Resourceful. Mysterious background. Domineering. Dark features. Maybe a little grumpy at a party.
In truth we could be describing anyone from Sherlock Holmes to Indiana Jones, Edward Cullen to Fifty Shades of Grey’s titular S&M-loving CEO, Christian Grey. But in many respects the original difficult-to-understand and jerky-on-the-surface romantic hero sprang from the loins of one undeniable and instantly recognizable source. We speak, of course, of Mr. Darcy— Fitzwilliam to friends.
Before he burst forth from the lake in the 1995 BBC miniseries starring Colin Firth, Elizabeth Bennett’s unflappable love interest from Jane Austen’s 1813 masterpiece Pride & Prejudice set a new paradigm as to what makes a male desirable. Once he showed up, unknowable would forever trump accessible. A bit cold seeming at first? As long as he’s morally strong underneath.
“Darcy offers a new take on what it means to be a good and gentle man,” writes Appalachian State assistant professor Jennifer Preston Wilson. “In Austen’s time, an eager desire to please had begun to signal danger much more than it counted as an asset. As an alternative to the gallant address of courtly-love traditions—a solid, undemonstrative demeanor was coming into favor.”
While it may be hard to label someone as handy with a whip as Christian Grey undemonstrative, Fifty Shades of Grey’s emotionally wounded hero can certainly call Mr. Darcy a progenitor. In that respect, he is not unlike most romantic heroes of the 20th century. Without Darcy, it’s safe to say we would have no Fonzie, much less a Mr. Big. And we can pretty much thank Darcy for all those brooding vampires, Edward especially.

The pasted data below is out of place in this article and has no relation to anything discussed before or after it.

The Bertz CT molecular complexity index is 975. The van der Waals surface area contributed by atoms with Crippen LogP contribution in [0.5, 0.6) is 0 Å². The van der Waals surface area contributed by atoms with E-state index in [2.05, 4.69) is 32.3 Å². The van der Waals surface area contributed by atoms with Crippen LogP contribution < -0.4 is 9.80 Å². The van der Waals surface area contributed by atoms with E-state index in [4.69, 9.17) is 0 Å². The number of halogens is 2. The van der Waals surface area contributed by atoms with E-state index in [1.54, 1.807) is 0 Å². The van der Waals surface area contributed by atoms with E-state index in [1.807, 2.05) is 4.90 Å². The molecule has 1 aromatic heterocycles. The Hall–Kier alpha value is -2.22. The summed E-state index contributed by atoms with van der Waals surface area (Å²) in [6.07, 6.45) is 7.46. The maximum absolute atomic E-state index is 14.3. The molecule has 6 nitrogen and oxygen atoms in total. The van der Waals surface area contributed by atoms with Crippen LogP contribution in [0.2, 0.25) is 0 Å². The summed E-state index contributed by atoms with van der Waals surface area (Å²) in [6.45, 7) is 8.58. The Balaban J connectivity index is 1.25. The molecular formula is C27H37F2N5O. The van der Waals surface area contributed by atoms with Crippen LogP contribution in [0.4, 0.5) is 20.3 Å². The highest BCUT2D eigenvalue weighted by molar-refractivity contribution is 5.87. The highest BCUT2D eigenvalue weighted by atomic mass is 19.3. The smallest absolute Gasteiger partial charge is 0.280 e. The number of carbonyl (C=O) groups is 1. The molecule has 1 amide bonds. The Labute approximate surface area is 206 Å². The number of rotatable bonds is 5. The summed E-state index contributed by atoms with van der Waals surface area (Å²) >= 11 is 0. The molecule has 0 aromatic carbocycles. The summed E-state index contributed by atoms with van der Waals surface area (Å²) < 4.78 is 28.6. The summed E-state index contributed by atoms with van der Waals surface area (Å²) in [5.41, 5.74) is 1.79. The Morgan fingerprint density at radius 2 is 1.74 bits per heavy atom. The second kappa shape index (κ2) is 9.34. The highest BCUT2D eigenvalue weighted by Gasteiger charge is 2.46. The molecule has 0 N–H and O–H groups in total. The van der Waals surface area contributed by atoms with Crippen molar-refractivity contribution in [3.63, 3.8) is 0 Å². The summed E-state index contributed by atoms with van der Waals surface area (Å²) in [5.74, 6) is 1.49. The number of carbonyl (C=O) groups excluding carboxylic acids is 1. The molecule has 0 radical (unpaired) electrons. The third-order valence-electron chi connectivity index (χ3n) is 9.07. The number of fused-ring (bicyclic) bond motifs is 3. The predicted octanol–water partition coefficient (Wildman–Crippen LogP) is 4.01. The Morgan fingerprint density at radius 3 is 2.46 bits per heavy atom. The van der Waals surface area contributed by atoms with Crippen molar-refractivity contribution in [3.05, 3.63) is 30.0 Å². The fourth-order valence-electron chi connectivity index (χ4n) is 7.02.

The fact that Darcy has been held up as a romantic ideal for so long in literature and pop culture has not made life easy for real world men. “On the one hand, women say they want men who are emotionally intelligent, sensitive, flexible, who enjoy sharing equally and are fun to be with,” wrote Cherry Potter in the Guardian essay “Why do we still fall for Mr Darcy?” “But these same women are swooning over a fictional character who is the epitome of the dominant patriarchal male. No wonder men are confused.”
There are countless theories as to the nature of Darcy’s difficult-to-pin-down personality. While many diagnose his shy and initially off-putting personality as the result of depression, in her 2007 book So Odd a Mixture: Along the Autistic Spectrum in ‘Pride and Prejudice,’ academic Phyllis Ferguson Bottomer posited a more radical theory. “It is not pride but subtle autism that is the major reason for Darcy’s frequent silences, awkward behavior at social events,” writes Bottomer.
In Christian Grey, the Darcy archetype gets one of its more extreme makeovers. Not only is the domineering power of his personality made literal, but his tragic and tortured backstory makes him all the more relatable. But underneath all of Grey’s suffering and pride, a man just as dependable as Darcy is longing to surface, and that’s why he’s so appealing.
So when we go to see the movie “Yes, it’s to ogle Jamie Dornan,” writes sex and couples therapist Stephen Snyder in Psychology Today. “But it’s also to see him suffer. Remember: Fifty Shades is a romance novel—the most popular literary genre in the world. Strong, worthy men willing to be tested to prove how deeply they can love.” Mr. Darcy would approve.